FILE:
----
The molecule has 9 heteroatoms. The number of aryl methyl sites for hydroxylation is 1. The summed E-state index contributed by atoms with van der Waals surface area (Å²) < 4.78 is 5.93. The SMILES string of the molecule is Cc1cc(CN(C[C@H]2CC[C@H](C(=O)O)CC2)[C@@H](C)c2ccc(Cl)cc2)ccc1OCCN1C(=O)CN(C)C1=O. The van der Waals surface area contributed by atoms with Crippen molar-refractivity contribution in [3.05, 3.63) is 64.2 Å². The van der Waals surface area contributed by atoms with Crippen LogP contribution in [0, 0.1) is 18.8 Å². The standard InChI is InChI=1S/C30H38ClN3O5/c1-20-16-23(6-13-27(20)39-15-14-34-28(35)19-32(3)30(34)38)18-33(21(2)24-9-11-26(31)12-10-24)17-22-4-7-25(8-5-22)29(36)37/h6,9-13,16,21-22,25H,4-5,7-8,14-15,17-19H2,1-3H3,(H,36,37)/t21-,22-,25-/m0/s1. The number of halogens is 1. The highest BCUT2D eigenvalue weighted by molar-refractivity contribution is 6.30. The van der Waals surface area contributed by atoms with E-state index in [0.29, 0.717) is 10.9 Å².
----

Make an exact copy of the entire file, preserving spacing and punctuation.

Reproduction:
The molecule has 9 heteroatoms. The number of aryl methyl sites for hydroxylation is 1. The summed E-state index contributed by atoms with van der Waals surface area (Å²) < 4.78 is 5.93. The SMILES string of the molecule is Cc1cc(CN(C[C@H]2CC[C@H](C(=O)O)CC2)[C@@H](C)c2ccc(Cl)cc2)ccc1OCCN1C(=O)CN(C)C1=O. The van der Waals surface area contributed by atoms with Crippen molar-refractivity contribution in [3.05, 3.63) is 64.2 Å². The van der Waals surface area contributed by atoms with Crippen LogP contribution in [0, 0.1) is 18.8 Å². The standard InChI is InChI=1S/C30H38ClN3O5/c1-20-16-23(6-13-27(20)39-15-14-34-28(35)19-32(3)30(34)38)18-33(21(2)24-9-11-26(31)12-10-24)17-22-4-7-25(8-5-22)29(36)37/h6,9-13,16,21-22,25H,4-5,7-8,14-15,17-19H2,1-3H3,(H,36,37)/t21-,22-,25-/m0/s1. The number of halogens is 1. The highest BCUT2D eigenvalue weighted by molar-refractivity contribution is 6.30. The van der Waals surface area contributed by atoms with E-state index in [0.29, 0.717) is 10.9 Å².